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For 50th birthday, SUNY Schenectady working on library overhaul

For 50th birthday, SUNY Schenectady working on library overhaul

For 50th birthday, SUNY Schenectady working on library overhaul
SUNY Schenectady opened on Tuesday for the 2019-2020 year.
Photographer: Marc Schultz

SCHENECTADY -- SUNY Schenectady County Community College turned 50 years old Tuesday as students headed back to class.

The college’s largest birthday present, though, will remain under wraps for the remainder of the school year as its library receives a $10 million overhaul set for completion next summer.

Students will be using a pared down library relocated to Ellston Hall this school year, but the college’s expanded collection will be stored off site and available to students upon request.

“If students want books, they can get books,” college President Steady Moono promised during an August interview.

Once complete the new college library, dubbed a learning commons, will be outfitted with flexible space, a new cafe and redesigned space that lets in more light and provides an opening between the first and second floors. After the library renovation is complete, expected next summer, the college will then work to consolidate various student support service, like tutoring assistance, counselors and other key services, in the library area. That is expected to take another year to complete.

The college has also rolled out a handful of new programs for this school year, programs Moono said will give students a leg up in emerging fields and lines of work.

“We are being innovative, looking around the corner to see what industry needs, what students need,” Moono said during the August interview.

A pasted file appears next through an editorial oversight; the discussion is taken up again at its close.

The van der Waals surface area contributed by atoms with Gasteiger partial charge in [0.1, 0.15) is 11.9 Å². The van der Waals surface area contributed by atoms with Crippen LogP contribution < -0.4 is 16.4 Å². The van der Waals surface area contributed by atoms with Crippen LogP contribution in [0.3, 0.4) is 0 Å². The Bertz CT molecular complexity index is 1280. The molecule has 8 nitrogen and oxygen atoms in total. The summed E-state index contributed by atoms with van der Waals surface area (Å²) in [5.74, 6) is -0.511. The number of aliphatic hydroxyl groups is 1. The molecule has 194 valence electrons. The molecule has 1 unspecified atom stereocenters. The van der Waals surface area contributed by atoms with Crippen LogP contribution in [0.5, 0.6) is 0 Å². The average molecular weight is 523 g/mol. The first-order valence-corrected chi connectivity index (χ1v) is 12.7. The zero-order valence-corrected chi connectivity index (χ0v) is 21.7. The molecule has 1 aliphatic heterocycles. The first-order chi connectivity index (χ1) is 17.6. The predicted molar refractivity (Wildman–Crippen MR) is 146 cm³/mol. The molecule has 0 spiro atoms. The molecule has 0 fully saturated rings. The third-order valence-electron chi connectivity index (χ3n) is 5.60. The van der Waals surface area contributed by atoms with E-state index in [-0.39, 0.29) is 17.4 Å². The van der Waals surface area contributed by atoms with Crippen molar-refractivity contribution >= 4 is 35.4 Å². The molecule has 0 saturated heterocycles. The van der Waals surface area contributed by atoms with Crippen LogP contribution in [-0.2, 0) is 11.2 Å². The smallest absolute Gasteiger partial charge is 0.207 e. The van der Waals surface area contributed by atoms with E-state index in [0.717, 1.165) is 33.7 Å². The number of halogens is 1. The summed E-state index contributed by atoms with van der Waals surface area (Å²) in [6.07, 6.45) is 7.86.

Moono highlighted a new certificate program focused on preparing students for careers in the growing food truck industry. The college this summer unveiled the heart of the new program: a fully-equipped food truck to be used by culinary students and faculty.

The college this year is also offering a new associates degree program in computer programming for game development, as well as a certificate program for community health workers.

Eye in the sky

The college has also strengthened its surveillance capabilities in recent years, expanding the presence of cameras across campus and converting an old classroom into a home base for the school's private security crew.

Starting last fall, the college has employed a full-time, armed sheriff’s deputy on campus. But a team of private unarmed security guards will also be tracking real-time surveillance footage all times of the day. The college started expanding camera locations last year and in February opened a new station where the security monitors can track what’s happening on campus. Footage from some of the cameras also flows directly to the Schenectady Police Department, Moono said.

College officials would not reveal the exact number of surveillance cameras on campus but said there are over 250 locations on campus being monitored – about a four-fold increase in recent years.

“There isn’t any place you can go on this campus that someone doesn’t know [you are] there,” Moono said.

Fidel Mohabir, the SUNY Schenectady site supervisor for security, can monitor the video footage from a bank of screens in his office, part of the newly-renovated security office on campus. The space also gives the security monitors room to meet and train, as well as space to conduct interviews about safety and security matters.

“When I get here I see everything that’s going on on the whole campus,” he said of his office.

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